What to expect in Year 6: Memories and magic
For even the most confident of 10 year olds (and their parents!), the move into Year 6 can be a daunting time but it really doesn’t have to be. Being in Year 6 truly is the most memorable time in your child’s primary education. Year 6 is a key moment in your child’s life; they will develop more independence, a huge amount of resilience and, most importantly, they should become very aware of who they are as both learners and as young adults.
How can you help your child during this unique and special year?
What will my child do in Year 6?
As in all other year groups, Year 6 follow statutory schemes of learning set down by the government. Children are now assessed at the end of the year as to whether they have met the ‘expected’ national standard. All teachers will do their best to follow these schemes whilst also making their teaching personalised, exciting, creative and thematic.
Key Stage 2 SATs
Firstly, no guide to Year 6 would be complete without some mention of the SATs — the assessment tasks that all Year 6 pupils sit in May of each year. The results of these will determine whether your child has met the ‘expected’ level in English and maths.
In both maths and English, there are a wide range of expectations for the children. Some of the content previously covered in Year 7 in secondary school has now been moved to Year 6.
For maths this includes things like simple algebra, missing angles in a range of shapes, and pie charts using percentages. In English the children are now expected to understand how to use a full range of punctuation, to write with a wide variety of sentence structures, use powerful vocabulary and have generally accurate spelling of all words. There are many more ‘expected’ aspects to both English and maths but these are some of the newer ones.
There is no doubt that that the testing will become a focus during the year and in most schools a great deal of work will be carried out to prepare for this time. Hopefully, your child’s teacher will help your child prepare for the tests without them even realising it. Every school is obviously different but your child’s teacher will probably aim to keep the stress levels down, with plenty of fun AND valuable learning.
The wider curriculum
There are many other valuable subjects that are not assessed in the tests which many children excel in – and these are equally as important. In Year 6 the children always love our history topics. History schemes vary from school to school but many Year 6 classes will look at World War 2. It makes for some amazing cross-curricular learning involving art, drama, DT, music, geography and fabulous English writing activities. Some schools explore the Ancient Maya and South American cultures and others will look at Islamic civilisations or other aspects of Ancient History instead.
The science topics in Year 6 have recently changed. In evolution and inheritance, your child will get to look at dinosaurs, fossils, genetics, Darwin and so much more. Other topics include the circulatory system, microorganisms, and light and electricity. Where possible your child will carry out a variety of scientific investigations during all of these topics, building on the skills they have already acquired. Most children love practical lessons and the opportunity to use scientific equipment.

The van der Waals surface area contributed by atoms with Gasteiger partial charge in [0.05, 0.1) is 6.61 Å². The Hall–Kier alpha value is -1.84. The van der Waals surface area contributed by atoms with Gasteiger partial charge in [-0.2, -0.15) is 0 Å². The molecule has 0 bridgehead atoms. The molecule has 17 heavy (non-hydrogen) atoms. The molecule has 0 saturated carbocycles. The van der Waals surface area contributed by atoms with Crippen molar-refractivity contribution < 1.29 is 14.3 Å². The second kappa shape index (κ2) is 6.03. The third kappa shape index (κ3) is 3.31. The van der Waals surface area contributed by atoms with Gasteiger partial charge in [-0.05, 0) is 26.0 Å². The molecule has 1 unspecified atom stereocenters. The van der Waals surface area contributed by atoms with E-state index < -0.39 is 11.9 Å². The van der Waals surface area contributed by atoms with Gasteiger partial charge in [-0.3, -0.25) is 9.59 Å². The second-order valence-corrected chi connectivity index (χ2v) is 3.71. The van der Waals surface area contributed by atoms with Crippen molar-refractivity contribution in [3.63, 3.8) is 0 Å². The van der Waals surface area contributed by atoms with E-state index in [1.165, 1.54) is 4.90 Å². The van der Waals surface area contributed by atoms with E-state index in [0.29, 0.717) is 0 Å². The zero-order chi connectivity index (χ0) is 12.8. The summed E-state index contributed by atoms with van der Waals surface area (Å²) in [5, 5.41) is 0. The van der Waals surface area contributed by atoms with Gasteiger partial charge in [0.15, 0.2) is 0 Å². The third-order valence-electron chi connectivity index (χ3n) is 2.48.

Moving on up
Of course, a big part of your child’s summer term in Year 6 will be preparing for the move to secondary school — a huge milestone in their lives. This may involve going to their new schools, maybe a visit from some of their new teachers, and shared classroom activities which should help with any concerns they have.
Your child is likely to have lots of fun in in their last year of primary school.
How can I help my child in Year 6?
Help with homework
For parents in Year 6 the most important thing is to continue to help where possible with reading, homework, times tables and projects whilst stepping back just a little more than in previous years. Your child will learn during this year possibly more than any other that it is their own hard work and effort that matters; not someone else’s, and their teacher will be aiming to help them develop their independence, organisation and self-motivation in time for the increased demands of secondary school — a tricky thing for both parents and teachers!
Keep on reading
As ever, it is still important that your child continues to read, both alone and to you, as much as possible. It is never too late to develop a love of reading. Spend time finding the best books for your child — speak to their teacher too, or a librarian, if this is proving a challenge.
Prepare for SATs
You will probably want to support your child in the lead up to the SATs. Working with your child, when needed, will help you see where they need the most support. It is often a surprise to some parents just how much the children are expected to know and just how clever they have become — they may now know more than you!
Be sure to speak to your child’s teacher at various (non-parent evening) times during the year when you need to. They will be keen to help with any areas of concern you might have.
Useful resources on the Oxford Owl website
National Curriculum for England, Scotland and Wales
All information on Oxford Owl for Home is aligned with the National Curriculum for England. Much of this information is also relevant for children in Scotland and Wales, but do refer to the following curriculum links for more detail.
National curriculum in England: primary
Education in Scotland
School curriculum in Wales
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Bond SATs Skills
Bond SATs Skills workbooks for 8-11 year olds are designed to be worked through by your child at their own pace. Each workbook contains ten units of activities, packed full of SATs-style questions covering the topics children need to master.
Bond SATs Skills >